Can you support multiple browsers in your environment? How can you run IE6 in a Windows 7 or Windows 2008 environment? Will moving to a VDI infrastructure allow you to look back while moving forward and indeed, is the lack of support for different browsers – specifically different versions of IE – simply a temporary issue, resolved by focusing on changing the web delivery services so that they support the most recent browser? Ultimately, is one browser enough?
Our analysts leave VMworld 2010 having had great fun, having met some most excellent people and having been impressed with interesting vendors. Yet one thing puzzles after attending and discussing what we’ve experienced.
What is the focus of VMware’s Desktop Strategy?
Is VMware really committed the Desktop Virtualization Market?
What is VMware’s strategy going forward?
How will VMware Differentiate from the Competition?
How will VMware compete with the new vendors looking to disrupt and reinvent the desktop space?
One announcement that is unlikely to be made at VMworld in 2010 is the release of VMware’s Client Hypervisor. While VMware may have got accustomed to dominating the world of server virtualization, its attempts to become the de-facto virtualization vendor on the desktop haven’t gone quite as well. Despite it being nearly two years since announcing its “vClient initiative“, VMware has yet to announce a delivery date for the proposed client side hypervisor component. Citrix, on the other hand, is proudly touting XenClient. Other vendors, such as VirtualComputer are actively promoting their products.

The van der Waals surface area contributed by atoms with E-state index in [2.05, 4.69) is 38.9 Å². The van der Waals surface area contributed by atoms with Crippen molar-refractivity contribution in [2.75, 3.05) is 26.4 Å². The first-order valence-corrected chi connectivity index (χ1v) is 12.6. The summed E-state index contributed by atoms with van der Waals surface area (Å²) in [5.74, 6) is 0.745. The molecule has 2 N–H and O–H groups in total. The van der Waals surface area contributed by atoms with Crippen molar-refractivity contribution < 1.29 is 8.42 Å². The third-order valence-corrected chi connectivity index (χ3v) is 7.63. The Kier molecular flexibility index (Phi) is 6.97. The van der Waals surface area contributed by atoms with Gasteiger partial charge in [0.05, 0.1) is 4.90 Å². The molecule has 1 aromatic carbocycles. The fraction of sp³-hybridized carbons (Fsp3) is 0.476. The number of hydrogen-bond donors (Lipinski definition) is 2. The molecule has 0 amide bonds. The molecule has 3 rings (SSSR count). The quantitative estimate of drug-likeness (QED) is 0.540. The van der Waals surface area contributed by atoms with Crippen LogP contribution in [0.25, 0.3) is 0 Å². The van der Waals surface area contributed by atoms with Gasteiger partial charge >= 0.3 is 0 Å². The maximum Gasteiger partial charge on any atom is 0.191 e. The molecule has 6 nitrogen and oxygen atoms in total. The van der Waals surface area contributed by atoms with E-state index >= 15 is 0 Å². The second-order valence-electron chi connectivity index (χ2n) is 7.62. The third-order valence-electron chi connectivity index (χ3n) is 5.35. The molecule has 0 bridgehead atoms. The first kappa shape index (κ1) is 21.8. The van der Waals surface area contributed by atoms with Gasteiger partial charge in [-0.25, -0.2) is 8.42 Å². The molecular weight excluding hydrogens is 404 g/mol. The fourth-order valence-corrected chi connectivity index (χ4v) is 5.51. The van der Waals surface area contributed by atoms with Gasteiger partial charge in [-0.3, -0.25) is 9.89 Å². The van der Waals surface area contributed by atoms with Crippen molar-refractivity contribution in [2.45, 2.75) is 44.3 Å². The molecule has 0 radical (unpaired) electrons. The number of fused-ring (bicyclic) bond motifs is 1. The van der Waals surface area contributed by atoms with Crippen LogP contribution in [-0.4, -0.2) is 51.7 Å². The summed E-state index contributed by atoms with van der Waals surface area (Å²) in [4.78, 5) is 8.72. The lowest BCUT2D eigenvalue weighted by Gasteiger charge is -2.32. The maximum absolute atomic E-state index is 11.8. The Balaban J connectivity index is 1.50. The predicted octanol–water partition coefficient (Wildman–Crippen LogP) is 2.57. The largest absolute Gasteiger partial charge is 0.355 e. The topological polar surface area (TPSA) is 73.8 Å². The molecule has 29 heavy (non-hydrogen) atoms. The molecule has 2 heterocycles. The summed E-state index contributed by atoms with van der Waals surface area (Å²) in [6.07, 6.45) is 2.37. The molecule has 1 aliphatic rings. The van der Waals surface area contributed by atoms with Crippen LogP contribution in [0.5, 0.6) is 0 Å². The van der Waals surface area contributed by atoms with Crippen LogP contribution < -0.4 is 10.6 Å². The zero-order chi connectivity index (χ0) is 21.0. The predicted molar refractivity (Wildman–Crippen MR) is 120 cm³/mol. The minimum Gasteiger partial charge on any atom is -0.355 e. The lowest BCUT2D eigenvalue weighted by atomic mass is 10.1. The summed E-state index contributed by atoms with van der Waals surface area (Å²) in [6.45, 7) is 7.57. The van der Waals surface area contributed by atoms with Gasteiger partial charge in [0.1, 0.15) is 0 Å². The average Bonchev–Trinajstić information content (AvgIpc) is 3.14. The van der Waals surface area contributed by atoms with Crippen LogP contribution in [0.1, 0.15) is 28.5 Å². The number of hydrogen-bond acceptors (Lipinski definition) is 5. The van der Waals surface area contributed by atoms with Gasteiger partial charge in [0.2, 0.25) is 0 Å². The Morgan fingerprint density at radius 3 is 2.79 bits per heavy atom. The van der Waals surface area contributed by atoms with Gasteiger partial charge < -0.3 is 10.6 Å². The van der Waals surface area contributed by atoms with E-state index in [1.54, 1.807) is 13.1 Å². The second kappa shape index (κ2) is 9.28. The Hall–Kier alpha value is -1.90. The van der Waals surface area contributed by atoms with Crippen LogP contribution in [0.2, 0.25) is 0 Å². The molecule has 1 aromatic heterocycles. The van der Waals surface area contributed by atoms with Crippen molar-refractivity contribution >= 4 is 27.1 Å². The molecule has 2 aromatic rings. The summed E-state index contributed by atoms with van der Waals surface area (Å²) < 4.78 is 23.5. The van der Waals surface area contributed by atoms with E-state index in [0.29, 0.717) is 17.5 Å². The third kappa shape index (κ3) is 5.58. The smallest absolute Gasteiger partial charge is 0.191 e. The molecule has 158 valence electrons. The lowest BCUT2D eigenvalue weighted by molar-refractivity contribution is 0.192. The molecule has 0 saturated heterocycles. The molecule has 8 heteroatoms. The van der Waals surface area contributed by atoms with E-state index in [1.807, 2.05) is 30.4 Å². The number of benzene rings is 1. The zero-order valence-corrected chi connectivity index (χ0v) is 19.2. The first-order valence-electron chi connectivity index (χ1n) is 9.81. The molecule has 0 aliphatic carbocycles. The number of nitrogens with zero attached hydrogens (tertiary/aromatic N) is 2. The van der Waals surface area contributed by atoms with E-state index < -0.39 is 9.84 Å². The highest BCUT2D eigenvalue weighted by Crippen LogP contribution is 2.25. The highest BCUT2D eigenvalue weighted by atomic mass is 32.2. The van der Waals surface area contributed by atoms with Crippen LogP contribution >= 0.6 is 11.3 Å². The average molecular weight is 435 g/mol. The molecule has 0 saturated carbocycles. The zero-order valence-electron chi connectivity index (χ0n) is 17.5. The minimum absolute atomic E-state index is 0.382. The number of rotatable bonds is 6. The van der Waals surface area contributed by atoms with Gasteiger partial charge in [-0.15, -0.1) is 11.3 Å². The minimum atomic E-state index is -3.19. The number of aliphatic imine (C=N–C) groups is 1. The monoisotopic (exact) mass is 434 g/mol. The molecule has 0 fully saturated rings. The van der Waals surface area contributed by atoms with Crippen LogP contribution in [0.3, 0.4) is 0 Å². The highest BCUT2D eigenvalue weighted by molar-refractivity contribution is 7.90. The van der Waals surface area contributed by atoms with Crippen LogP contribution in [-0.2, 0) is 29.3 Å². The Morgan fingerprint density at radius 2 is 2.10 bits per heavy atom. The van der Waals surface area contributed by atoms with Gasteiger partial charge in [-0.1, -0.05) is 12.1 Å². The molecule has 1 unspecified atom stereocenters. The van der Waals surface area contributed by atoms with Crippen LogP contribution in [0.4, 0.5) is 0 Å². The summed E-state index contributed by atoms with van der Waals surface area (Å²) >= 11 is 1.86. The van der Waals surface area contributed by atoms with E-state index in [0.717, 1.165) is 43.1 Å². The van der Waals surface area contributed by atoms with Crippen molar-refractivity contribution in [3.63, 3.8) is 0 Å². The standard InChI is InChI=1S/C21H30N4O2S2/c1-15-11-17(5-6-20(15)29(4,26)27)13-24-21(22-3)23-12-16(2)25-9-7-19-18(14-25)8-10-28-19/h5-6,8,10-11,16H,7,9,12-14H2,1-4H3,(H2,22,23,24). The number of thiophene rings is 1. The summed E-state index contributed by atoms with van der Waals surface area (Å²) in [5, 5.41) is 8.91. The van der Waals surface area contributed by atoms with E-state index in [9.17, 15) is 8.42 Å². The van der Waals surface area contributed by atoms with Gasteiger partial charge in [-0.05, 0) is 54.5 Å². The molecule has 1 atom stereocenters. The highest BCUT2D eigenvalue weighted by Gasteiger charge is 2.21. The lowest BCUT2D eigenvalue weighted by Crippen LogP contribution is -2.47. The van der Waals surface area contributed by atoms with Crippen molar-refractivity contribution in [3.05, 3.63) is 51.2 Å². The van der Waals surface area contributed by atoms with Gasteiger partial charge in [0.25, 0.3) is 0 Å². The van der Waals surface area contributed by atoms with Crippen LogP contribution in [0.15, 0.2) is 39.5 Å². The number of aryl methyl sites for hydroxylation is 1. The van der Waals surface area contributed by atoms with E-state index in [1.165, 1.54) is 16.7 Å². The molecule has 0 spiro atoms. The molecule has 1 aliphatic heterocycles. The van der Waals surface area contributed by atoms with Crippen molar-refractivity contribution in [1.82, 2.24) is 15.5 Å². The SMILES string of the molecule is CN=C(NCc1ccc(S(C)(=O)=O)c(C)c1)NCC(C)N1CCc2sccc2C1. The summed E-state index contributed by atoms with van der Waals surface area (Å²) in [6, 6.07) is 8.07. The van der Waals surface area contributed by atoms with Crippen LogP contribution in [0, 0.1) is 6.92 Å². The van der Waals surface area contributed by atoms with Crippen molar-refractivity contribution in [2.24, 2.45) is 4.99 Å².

Its likely Citrix will have beaten VMware to delivering a Client Hypervisor. While XenClient is currently a Release Candidate version, Citrix announced that the v1.0 will be released with XenDesktop 4 Feature Pack 2 in September 2010.
Is the lack of Client Hypervisor (CHv) a problem for VMware in delivering a complete desktop solution to customers? Indeed, is the CHv technology viable for business use now? And when (and if) it is a viable technology, where should a CHv be considered in your desktop strategy? What could a Client Hypervisor be used for?
Virtual Computer recently announced the availability of their NxTop product for free for up to five users. NxTop combines centralized virtual desktop management with a “bare-metal” client-hypervisor to make managing many desktops as easy as managing one. But, you may ask, what can a client side hypervisor do for me?
It’s likely you’re one of the 46,000 who have, apparently, downloaded Citrix’s XenClient. Maybe you took one look at the depressingly short hardware compatibility list and thought “it’s not going to work for us”: or maybe, like me, you ignored pretty much all the documentation when you downloaded it and only referenced that list when the XenClient failed to install on the third device. In which case its likely you’re asking ‘it sounds an interesting concept, but I don’t have the hardware to support it’. Maybe you’re one of the many who were expecting VMWare to release something.. sometime… maybe.
We’ve taken a look under the hood of a simple NxTop installation and put together a white-paper, A Look Under the Hood of Virtual Computer’s NxTop, to help you understand the installation requirements and the process of setting up clients and servers. In it we’ve considered the benefits, and issues, of a client-side hypervisor solution and how you can use such a service to manage your environment. How do you license such a service and indeed, how does a client-side hypervisor solution compare to VDI?
A barrier to introducing VDI is often the complexity and high initial costs such a solution can involve. Can you use a bare metal client-side hypervisor to manage your desktops? Should you?